- Clarify priorities and make them actionable
- Maintain the energy required for sustainable high performance
- Work in a way that utilises time and energy most effectively
To help you get started, we provide our recommendations for what to consider in the context of these three capabilities.
Clarify priorities and make them actionable
In a time where teams are more dispersed, understanding your priorities and how to achieve them becomes even more critical to the ability to perform. Planning isn’t difficult; execution is. It is far easier to be reactive than to deliberately make time for the things that are important but not urgent. It is also far easier as leaders to hand out new priorities than to take priorities away or let people know how the new one ranks relative to the old ones.
Momentum is lost when strategic objectives are not clear enough for people to translate them into actionable work activities that can be prioritised. When people understand how to contribute meaningfully, it increases their sense of purpose, which in turn improves performance. Improving the ability to work more autonomously creates more agility.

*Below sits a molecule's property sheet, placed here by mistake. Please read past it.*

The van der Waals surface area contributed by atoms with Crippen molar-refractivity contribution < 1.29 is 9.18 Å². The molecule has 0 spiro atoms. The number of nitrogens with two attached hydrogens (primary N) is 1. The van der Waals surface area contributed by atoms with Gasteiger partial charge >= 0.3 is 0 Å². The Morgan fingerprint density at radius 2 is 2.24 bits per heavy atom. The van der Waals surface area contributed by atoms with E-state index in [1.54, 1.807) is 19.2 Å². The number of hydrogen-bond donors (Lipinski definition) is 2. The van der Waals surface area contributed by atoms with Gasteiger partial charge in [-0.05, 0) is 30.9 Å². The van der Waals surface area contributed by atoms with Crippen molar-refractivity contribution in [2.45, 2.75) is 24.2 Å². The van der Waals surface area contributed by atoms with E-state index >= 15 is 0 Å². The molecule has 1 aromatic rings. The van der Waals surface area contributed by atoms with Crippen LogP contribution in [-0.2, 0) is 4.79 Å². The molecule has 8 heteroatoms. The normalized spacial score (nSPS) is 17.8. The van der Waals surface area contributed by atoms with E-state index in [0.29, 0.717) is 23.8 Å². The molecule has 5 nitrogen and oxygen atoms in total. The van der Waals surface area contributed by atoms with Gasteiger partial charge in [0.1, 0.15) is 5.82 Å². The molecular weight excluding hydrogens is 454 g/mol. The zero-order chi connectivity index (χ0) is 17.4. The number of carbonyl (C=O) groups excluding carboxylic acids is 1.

Do you have clear and actionable priorities? Does your team? Consider what you can do to make it easier to do the things that matter most.
We like to use the Objectives and Key Results (OKR) framework. If you need a framework to focus and align your team, you might want to explore OKRs. If you are unfamiliar with OKRs and need a quick read on practical application, I can recommend a newly released book OKRs At The Center, by Natalija Hellesoe and Sonja Mewes.
Maintain the energy required for sustainable high performance
Energy is the fuel for cognitive performance. Your energy level is influenced by the way your needs, such as physical needs (your sleep, rest, move and fuel) and social needs, are satisfied.
Having coached close to a thousand people based on objective physiological data from wearables, we have learned that people are generally unaware of the impact their behaviour and environments has on their energy level.